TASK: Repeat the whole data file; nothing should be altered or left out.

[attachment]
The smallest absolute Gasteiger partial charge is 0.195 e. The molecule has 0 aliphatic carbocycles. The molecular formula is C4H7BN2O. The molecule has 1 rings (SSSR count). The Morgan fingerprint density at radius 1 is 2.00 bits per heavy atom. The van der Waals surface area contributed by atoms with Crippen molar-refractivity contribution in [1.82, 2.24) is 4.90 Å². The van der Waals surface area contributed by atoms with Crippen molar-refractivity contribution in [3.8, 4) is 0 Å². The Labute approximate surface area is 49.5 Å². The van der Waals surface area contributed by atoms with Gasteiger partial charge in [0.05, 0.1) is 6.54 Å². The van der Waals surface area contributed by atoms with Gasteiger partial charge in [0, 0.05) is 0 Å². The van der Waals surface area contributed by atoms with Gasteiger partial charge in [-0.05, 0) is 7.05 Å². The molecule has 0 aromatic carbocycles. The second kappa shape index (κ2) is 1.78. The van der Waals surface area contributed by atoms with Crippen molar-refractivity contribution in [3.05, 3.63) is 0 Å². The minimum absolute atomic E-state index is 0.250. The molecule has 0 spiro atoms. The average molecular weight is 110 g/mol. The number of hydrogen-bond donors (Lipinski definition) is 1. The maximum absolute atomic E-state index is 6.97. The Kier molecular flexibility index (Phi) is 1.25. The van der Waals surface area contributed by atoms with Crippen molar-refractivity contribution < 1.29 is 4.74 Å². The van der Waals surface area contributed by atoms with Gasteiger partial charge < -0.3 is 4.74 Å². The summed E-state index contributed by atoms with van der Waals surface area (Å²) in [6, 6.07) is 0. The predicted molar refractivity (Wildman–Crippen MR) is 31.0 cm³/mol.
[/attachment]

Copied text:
The smallest absolute Gasteiger partial charge is 0.195 e. The molecule has 0 aliphatic carbocycles. The molecular formula is C4H7BN2O. The molecule has 1 rings (SSSR count). The Morgan fingerprint density at radius 1 is 2.00 bits per heavy atom. The van der Waals surface area contributed by atoms with Crippen molar-refractivity contribution in [1.82, 2.24) is 4.90 Å². The van der Waals surface area contributed by atoms with Crippen molar-refractivity contribution in [3.8, 4) is 0 Å². The Labute approximate surface area is 49.5 Å². The van der Waals surface area contributed by atoms with Gasteiger partial charge in [0.05, 0.1) is 6.54 Å². The van der Waals surface area contributed by atoms with Gasteiger partial charge in [0, 0.05) is 0 Å². The van der Waals surface area contributed by atoms with Gasteiger partial charge in [-0.05, 0) is 7.05 Å². The molecule has 0 aromatic carbocycles. The second kappa shape index (κ2) is 1.78. The van der Waals surface area contributed by atoms with Crippen molar-refractivity contribution in [3.05, 3.63) is 0 Å². The minimum absolute atomic E-state index is 0.250. The molecule has 0 spiro atoms. The average molecular weight is 110 g/mol. The number of hydrogen-bond donors (Lipinski definition) is 1. The maximum absolute atomic E-state index is 6.97. The Kier molecular flexibility index (Phi) is 1.25. The van der Waals surface area contributed by atoms with Crippen molar-refractivity contribution < 1.29 is 4.74 Å². The van der Waals surface area contributed by atoms with Gasteiger partial charge < -0.3 is 4.74 Å². The summed E-state index contributed by atoms with van der Waals surface area (Å²) in [6, 6.07) is 0. The predicted molar refractivity (Wildman–Crippen MR) is 31.0 cm³/mol.